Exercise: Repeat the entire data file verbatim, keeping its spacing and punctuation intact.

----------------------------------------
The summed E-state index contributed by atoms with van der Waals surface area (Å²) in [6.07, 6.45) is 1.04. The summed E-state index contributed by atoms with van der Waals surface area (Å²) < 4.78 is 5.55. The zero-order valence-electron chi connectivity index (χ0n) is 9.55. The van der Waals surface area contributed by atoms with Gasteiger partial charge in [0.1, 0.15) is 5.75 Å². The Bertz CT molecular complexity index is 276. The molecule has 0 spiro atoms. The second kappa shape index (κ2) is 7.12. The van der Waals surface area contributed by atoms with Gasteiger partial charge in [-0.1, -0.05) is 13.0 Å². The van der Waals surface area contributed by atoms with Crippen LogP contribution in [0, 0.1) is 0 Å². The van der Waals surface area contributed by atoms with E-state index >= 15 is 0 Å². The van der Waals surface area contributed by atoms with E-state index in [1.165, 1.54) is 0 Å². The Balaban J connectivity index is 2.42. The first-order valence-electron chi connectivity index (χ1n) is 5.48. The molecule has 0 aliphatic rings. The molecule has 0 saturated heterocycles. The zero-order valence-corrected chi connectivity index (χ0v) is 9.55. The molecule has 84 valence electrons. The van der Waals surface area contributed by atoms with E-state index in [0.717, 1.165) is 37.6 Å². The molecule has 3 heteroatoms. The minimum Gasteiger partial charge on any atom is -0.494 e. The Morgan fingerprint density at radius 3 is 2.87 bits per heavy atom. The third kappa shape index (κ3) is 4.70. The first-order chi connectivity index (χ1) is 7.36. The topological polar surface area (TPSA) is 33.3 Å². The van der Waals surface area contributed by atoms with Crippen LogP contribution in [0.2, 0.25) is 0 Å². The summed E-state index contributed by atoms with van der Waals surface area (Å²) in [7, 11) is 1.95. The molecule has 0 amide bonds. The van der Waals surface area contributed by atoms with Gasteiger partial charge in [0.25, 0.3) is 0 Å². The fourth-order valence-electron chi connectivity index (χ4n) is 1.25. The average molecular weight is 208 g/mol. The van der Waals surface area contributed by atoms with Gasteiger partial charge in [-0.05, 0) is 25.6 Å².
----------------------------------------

The summed E-state index contributed by atoms with van der Waals surface area (Å²) in [6.07, 6.45) is 1.04. The summed E-state index contributed by atoms with van der Waals surface area (Å²) < 4.78 is 5.55. The zero-order valence-electron chi connectivity index (χ0n) is 9.55. The van der Waals surface area contributed by atoms with Gasteiger partial charge in [0.1, 0.15) is 5.75 Å². The Bertz CT molecular complexity index is 276. The molecule has 0 spiro atoms. The second kappa shape index (κ2) is 7.12. The van der Waals surface area contributed by atoms with Gasteiger partial charge in [-0.1, -0.05) is 13.0 Å². The van der Waals surface area contributed by atoms with Crippen LogP contribution in [0, 0.1) is 0 Å². The van der Waals surface area contributed by atoms with E-state index >= 15 is 0 Å². The van der Waals surface area contributed by atoms with E-state index in [1.165, 1.54) is 0 Å². The Balaban J connectivity index is 2.42. The first-order valence-electron chi connectivity index (χ1n) is 5.48. The molecule has 0 aliphatic rings. The molecule has 0 saturated heterocycles. The zero-order valence-corrected chi connectivity index (χ0v) is 9.55. The molecule has 84 valence electrons. The van der Waals surface area contributed by atoms with E-state index in [0.717, 1.165) is 37.6 Å². The molecule has 3 heteroatoms. The minimum Gasteiger partial charge on any atom is -0.494 e. The Morgan fingerprint density at radius 3 is 2.87 bits per heavy atom. The third kappa shape index (κ3) is 4.70. The first-order chi connectivity index (χ1) is 7.36. The topological polar surface area (TPSA) is 33.3 Å². The van der Waals surface area contributed by atoms with Crippen LogP contribution in [0.2, 0.25) is 0 Å². The summed E-state index contributed by atoms with van der Waals surface area (Å²) in [7, 11) is 1.95. The molecule has 0 amide bonds. The van der Waals surface area contributed by atoms with Gasteiger partial charge in [0.25, 0.3) is 0 Å². The fourth-order valence-electron chi connectivity index (χ4n) is 1.25. The average molecular weight is 208 g/mol. The van der Waals surface area contributed by atoms with Gasteiger partial charge in [-0.05, 0) is 25.6 Å².